On May 17, 1939, Mahmud and Ali Mahir, soon to be his successor, met the Palestinian Arab delegation to talk them into agreeing. Mahir told them that they should accept the British plan. The reason the Jews were so much against it was that it so favored the Arab side. This was a tremendous opportunity; the best deal the Arabs could ever obtain. Cooperation with Britain was better than being “at the mercy of the Jews.” Once the Palestine Arabs had a state, sympathetic Arab regimes would help ensure their total control.74
Winning an independent state, Mahir continued, required training administrators, preparing for defense, and achieving international “legitimacy.” A transitional period, Mahir suggested, was an advantage, not a trap. The best way to triumph was to advance step by step, as in a war in which “One army is vacating some of its front trenches. Would you refrain from jumping into them and occupying them?”
But the Palestine Arab leaders retorted, “If we accept, the revolution will end.”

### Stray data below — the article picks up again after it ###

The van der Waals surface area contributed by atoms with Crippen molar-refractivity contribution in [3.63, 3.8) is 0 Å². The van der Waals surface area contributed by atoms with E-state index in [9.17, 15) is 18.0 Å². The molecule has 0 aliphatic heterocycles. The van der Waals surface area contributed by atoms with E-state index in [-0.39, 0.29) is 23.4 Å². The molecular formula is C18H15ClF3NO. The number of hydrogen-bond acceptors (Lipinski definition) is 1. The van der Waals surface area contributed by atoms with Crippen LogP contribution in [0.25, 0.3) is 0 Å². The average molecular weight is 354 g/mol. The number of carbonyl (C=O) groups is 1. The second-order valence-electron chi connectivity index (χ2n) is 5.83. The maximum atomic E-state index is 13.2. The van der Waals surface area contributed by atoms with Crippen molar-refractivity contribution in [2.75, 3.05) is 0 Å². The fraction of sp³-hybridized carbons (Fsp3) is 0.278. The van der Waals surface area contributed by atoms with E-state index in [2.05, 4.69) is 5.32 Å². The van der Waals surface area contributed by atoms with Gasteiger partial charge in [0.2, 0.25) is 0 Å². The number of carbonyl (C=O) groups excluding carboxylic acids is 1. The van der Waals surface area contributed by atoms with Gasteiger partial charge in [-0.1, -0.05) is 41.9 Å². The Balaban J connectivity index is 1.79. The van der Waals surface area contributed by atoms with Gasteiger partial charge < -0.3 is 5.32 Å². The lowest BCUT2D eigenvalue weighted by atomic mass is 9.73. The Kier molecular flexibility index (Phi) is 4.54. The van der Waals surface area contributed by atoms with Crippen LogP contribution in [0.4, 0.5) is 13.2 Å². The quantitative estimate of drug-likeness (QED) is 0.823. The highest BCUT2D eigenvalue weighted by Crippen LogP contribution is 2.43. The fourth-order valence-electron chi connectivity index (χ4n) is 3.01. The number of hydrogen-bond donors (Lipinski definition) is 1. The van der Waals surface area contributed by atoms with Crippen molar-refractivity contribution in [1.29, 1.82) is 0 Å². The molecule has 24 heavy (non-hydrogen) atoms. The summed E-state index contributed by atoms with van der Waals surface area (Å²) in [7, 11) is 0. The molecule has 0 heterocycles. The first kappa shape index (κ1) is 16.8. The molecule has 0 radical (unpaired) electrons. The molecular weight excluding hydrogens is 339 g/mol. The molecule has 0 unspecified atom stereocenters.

So Mahir tried again to explain reality to them. “Do you believe,” he asked, “that Great Britain is unable to crush your revolution, with all its modern satanic war inventions?” Mahmud and Mahir knew the Arab revolt in Palestine had been defeated by the British. “Is it not better for you, Mahir continued, to come nearer to the British authorities and get them to forsake the Jews?” Then the Arabs wouldn’t have to ask London to stop Jewish immigration, they’d control it themselves and not even a single Jew could enter the country. Next Mahmud weighed in with a prophetic warning. If the Palestinian Arabs agreed right now, he insisted, they could have their way. But soon there would be a war that would put them in a weaker position. Britain would lose patience and invoke martial law. Arab countries would be too involved with their own problems to help.